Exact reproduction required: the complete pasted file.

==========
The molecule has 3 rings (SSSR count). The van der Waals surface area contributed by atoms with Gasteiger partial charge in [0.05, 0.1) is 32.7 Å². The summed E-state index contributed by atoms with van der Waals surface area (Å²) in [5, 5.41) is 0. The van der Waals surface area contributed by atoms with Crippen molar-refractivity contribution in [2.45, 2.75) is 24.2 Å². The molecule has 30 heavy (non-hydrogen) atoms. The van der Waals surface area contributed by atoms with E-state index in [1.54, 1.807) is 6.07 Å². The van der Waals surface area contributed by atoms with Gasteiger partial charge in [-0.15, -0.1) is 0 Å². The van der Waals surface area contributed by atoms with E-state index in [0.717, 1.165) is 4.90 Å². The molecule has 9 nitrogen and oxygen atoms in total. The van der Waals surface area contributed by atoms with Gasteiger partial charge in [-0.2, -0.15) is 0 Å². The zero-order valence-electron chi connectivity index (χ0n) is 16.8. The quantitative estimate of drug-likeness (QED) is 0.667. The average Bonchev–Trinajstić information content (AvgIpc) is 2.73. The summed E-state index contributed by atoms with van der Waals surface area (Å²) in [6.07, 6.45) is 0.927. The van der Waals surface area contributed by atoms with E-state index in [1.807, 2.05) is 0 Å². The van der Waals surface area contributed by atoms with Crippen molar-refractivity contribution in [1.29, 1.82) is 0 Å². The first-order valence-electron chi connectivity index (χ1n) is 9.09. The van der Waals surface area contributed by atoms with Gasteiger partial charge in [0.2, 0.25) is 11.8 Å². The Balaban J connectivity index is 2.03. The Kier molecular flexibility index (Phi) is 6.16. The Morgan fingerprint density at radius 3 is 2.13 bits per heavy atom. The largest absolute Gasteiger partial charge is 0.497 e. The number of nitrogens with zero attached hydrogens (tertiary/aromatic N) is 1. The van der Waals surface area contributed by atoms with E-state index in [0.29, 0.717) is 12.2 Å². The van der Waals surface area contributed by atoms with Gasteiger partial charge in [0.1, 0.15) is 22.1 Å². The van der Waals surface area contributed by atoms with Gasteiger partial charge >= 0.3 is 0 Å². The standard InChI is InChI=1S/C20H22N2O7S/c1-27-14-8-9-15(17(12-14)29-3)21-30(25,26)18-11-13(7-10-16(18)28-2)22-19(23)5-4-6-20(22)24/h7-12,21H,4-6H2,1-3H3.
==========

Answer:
The molecule has 3 rings (SSSR count). The van der Waals surface area contributed by atoms with Gasteiger partial charge in [0.05, 0.1) is 32.7 Å². The summed E-state index contributed by atoms with van der Waals surface area (Å²) in [5, 5.41) is 0. The van der Waals surface area contributed by atoms with Crippen molar-refractivity contribution in [2.45, 2.75) is 24.2 Å². The molecule has 30 heavy (non-hydrogen) atoms. The van der Waals surface area contributed by atoms with E-state index in [1.54, 1.807) is 6.07 Å². The van der Waals surface area contributed by atoms with Gasteiger partial charge in [-0.15, -0.1) is 0 Å². The van der Waals surface area contributed by atoms with E-state index in [0.717, 1.165) is 4.90 Å². The molecule has 9 nitrogen and oxygen atoms in total. The van der Waals surface area contributed by atoms with Gasteiger partial charge in [-0.2, -0.15) is 0 Å². The zero-order valence-electron chi connectivity index (χ0n) is 16.8. The quantitative estimate of drug-likeness (QED) is 0.667. The average Bonchev–Trinajstić information content (AvgIpc) is 2.73. The summed E-state index contributed by atoms with van der Waals surface area (Å²) in [6.07, 6.45) is 0.927. The van der Waals surface area contributed by atoms with E-state index in [1.807, 2.05) is 0 Å². The van der Waals surface area contributed by atoms with Crippen molar-refractivity contribution in [1.29, 1.82) is 0 Å². The first-order valence-electron chi connectivity index (χ1n) is 9.09. The van der Waals surface area contributed by atoms with Gasteiger partial charge in [0.2, 0.25) is 11.8 Å². The Balaban J connectivity index is 2.03. The Kier molecular flexibility index (Phi) is 6.16. The Morgan fingerprint density at radius 3 is 2.13 bits per heavy atom. The largest absolute Gasteiger partial charge is 0.497 e. The number of nitrogens with zero attached hydrogens (tertiary/aromatic N) is 1. The van der Waals surface area contributed by atoms with E-state index in [0.29, 0.717) is 12.2 Å². The van der Waals surface area contributed by atoms with Gasteiger partial charge in [0.1, 0.15) is 22.1 Å². The van der Waals surface area contributed by atoms with Gasteiger partial charge >= 0.3 is 0 Å². The standard InChI is InChI=1S/C20H22N2O7S/c1-27-14-8-9-15(17(12-14)29-3)21-30(25,26)18-11-13(7-10-16(18)28-2)22-19(23)5-4-6-20(22)24/h7-12,21H,4-6H2,1-3H3.